Bomb explosion reported in Tibet

27th October 2011

A bomb is reported to have damaged a municipal building in Karma Township, Chamdo County, Chamdo Prefecture, (Chinese: Gama, Changdu County, Changdu Prefecture, Tibet Autonomous Region) at 4 a.m. on 26 October 2011, according to Tibet Express (1). Free Tibet is unable at this time to confirm this report.

The words “Tibet’s independence” were written on the walls of the damaged building.

Free Tibet Director Stephanie Brigden said:

“There is only circumstantial evidence that one or more Tibetans were responsible for the bombing of a municipal building in Chamdo. Given that the legal system in Tibet is not independent of political interference and convictions are often unsafe, we may never know who was responsible for this act. If Tibetans were responsible for the bombing, which happened in the early hours of the morning, this, along with the ten self-immolations - six this month alone - illustrates that protests against China’s occupation are escalating and spreading.

The situation in Tibet has become so desperate Tibetans are taking ever more extreme measures. China’s policies in Tibet have failed; the international community including the British Government have failed Tibetans - Tibetans have no recourse to political or legal processes.”

Ends

Notes to Editor

1) Tibet Express is a Tibetan news website and non-government organisation: http://www.tibetexpress.net/en/news/world/6860-2011-10-27-09-43-53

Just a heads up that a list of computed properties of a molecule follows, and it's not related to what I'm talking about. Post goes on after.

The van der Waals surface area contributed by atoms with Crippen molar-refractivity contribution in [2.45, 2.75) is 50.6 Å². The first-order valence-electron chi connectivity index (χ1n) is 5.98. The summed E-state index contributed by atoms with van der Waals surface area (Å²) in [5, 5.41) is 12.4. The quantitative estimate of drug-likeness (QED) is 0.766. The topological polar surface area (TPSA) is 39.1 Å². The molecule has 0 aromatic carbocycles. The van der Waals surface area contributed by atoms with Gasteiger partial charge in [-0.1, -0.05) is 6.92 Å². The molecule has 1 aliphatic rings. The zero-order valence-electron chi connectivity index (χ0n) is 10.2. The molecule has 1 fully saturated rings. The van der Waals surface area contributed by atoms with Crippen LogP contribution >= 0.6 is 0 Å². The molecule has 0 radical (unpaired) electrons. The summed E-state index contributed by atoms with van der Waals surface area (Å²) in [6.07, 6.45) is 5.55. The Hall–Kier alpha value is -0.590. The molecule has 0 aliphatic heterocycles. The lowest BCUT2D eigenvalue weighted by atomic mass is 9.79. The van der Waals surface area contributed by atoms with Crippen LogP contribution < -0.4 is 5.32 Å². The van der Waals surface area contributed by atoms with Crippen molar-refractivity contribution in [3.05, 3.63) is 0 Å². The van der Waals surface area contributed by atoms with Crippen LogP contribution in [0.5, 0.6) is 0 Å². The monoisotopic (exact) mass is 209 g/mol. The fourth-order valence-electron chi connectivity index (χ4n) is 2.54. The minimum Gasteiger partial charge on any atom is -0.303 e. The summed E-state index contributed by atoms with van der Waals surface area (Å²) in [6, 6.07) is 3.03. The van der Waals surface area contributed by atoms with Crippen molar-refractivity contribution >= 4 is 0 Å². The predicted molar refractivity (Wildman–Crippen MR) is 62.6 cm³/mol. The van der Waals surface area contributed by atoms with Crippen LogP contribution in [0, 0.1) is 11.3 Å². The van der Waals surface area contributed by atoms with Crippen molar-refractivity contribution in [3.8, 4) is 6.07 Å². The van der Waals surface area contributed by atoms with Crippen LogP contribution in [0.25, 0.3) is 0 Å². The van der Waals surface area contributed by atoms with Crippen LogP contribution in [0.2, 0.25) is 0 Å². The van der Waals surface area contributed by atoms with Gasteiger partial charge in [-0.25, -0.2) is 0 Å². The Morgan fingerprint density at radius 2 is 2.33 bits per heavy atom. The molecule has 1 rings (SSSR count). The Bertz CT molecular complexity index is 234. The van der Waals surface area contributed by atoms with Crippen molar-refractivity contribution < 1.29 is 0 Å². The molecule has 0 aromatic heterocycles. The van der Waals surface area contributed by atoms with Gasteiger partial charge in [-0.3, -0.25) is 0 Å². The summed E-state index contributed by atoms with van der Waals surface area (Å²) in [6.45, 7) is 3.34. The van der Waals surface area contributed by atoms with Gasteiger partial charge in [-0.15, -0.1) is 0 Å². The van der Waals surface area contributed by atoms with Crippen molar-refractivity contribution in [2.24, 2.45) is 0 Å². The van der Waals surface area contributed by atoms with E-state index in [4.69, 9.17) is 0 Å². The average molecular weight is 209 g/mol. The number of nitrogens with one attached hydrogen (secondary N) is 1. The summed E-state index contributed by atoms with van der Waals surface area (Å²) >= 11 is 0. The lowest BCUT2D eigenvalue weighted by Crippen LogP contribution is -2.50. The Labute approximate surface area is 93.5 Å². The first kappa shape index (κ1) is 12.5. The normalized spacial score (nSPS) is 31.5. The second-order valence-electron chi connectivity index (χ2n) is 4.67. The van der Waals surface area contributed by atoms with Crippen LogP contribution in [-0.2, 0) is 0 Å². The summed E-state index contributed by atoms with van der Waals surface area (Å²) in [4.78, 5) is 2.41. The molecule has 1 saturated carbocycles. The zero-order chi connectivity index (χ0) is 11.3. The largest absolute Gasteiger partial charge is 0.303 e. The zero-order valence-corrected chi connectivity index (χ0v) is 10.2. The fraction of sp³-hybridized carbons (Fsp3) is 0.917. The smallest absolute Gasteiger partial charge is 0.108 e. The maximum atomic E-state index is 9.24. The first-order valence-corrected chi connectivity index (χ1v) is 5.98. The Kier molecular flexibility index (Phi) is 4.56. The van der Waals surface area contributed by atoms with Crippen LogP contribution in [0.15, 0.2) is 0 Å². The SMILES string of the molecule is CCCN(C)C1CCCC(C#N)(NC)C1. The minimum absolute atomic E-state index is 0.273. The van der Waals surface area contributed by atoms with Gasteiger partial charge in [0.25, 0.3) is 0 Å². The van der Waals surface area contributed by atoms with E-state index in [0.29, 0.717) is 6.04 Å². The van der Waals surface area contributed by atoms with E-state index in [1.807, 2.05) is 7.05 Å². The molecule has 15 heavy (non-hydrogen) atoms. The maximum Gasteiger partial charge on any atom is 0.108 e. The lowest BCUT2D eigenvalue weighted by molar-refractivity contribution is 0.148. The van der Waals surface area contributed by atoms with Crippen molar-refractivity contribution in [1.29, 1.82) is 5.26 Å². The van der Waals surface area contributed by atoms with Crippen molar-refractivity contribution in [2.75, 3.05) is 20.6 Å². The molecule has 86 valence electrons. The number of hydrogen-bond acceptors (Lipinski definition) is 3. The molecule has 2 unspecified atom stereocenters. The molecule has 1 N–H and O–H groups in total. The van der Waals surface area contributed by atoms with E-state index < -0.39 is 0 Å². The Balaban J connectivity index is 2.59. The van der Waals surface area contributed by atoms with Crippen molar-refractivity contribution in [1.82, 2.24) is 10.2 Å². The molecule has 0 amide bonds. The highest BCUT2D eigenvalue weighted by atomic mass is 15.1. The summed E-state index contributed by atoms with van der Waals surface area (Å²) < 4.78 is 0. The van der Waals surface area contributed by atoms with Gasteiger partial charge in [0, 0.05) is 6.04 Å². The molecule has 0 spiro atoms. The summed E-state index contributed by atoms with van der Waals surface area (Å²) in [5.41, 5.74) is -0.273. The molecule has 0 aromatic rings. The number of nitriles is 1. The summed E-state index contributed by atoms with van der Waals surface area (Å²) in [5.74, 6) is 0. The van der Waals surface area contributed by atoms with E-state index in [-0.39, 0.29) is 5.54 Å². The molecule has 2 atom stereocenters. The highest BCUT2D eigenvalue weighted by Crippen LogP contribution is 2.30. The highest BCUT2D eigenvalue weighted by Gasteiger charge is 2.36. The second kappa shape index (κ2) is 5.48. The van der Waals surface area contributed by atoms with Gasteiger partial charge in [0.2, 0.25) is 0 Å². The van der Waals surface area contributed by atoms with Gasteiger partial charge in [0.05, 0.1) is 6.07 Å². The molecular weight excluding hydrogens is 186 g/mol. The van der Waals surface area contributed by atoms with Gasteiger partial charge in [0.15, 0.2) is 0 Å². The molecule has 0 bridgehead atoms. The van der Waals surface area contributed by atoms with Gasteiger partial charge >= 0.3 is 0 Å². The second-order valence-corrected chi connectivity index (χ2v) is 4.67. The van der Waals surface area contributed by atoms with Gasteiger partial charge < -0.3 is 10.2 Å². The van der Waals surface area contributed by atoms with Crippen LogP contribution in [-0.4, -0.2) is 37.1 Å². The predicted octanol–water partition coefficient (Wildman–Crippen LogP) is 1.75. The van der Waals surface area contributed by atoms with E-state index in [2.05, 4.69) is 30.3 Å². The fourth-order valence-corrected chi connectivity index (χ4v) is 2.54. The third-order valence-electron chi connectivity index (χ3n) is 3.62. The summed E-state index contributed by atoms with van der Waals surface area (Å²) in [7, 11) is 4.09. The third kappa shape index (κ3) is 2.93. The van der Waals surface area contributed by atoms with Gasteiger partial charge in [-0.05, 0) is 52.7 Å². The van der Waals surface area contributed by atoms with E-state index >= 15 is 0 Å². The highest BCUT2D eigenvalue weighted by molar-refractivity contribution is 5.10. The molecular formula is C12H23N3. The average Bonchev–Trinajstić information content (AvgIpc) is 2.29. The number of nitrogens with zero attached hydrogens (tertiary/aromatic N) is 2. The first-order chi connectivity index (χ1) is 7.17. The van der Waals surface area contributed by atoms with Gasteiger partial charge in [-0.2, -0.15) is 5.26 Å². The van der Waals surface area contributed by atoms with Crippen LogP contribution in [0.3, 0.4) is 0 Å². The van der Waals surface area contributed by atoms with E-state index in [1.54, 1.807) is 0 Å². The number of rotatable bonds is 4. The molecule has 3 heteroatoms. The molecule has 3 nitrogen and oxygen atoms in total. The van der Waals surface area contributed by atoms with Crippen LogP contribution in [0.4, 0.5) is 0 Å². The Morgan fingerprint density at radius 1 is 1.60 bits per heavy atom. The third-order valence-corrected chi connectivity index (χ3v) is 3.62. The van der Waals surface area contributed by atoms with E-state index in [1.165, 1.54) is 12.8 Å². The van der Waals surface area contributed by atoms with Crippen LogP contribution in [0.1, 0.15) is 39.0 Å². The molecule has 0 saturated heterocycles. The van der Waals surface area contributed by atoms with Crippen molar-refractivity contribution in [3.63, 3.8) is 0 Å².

2) Summary of the escalating trend of self-immolation and protest in Tibet

There have been 10 self-immolations in Tibet since March 2011(see below). Self-immolation is not a traditional form of protest in Tibet and has evolved out of Tibetans’ determination to draw international attention to persistent and brutal violations of Tibetans’ human rights by the occupying Chinese regime.

All those who have self-immolated this year are Buddhist monks, former monks and one nun. Five of those who set fire to themselves have died; the well-being and whereabouts of the other five remain unknown.

Eight of the ten self-immolations have taken place in Ngaba Town, Eastern Tibet (Chinese: Aba Town, Aba County, Aba Autonomous Prefecture, Sichuan Province), an area that has regularly seen tensions between local Tibetans and occupying Chinese state actors. In March 2008, 13 Tibetans were shot dead by Chinese security personnel. The first self-immolation this year took place on the third anniversary of that massacre.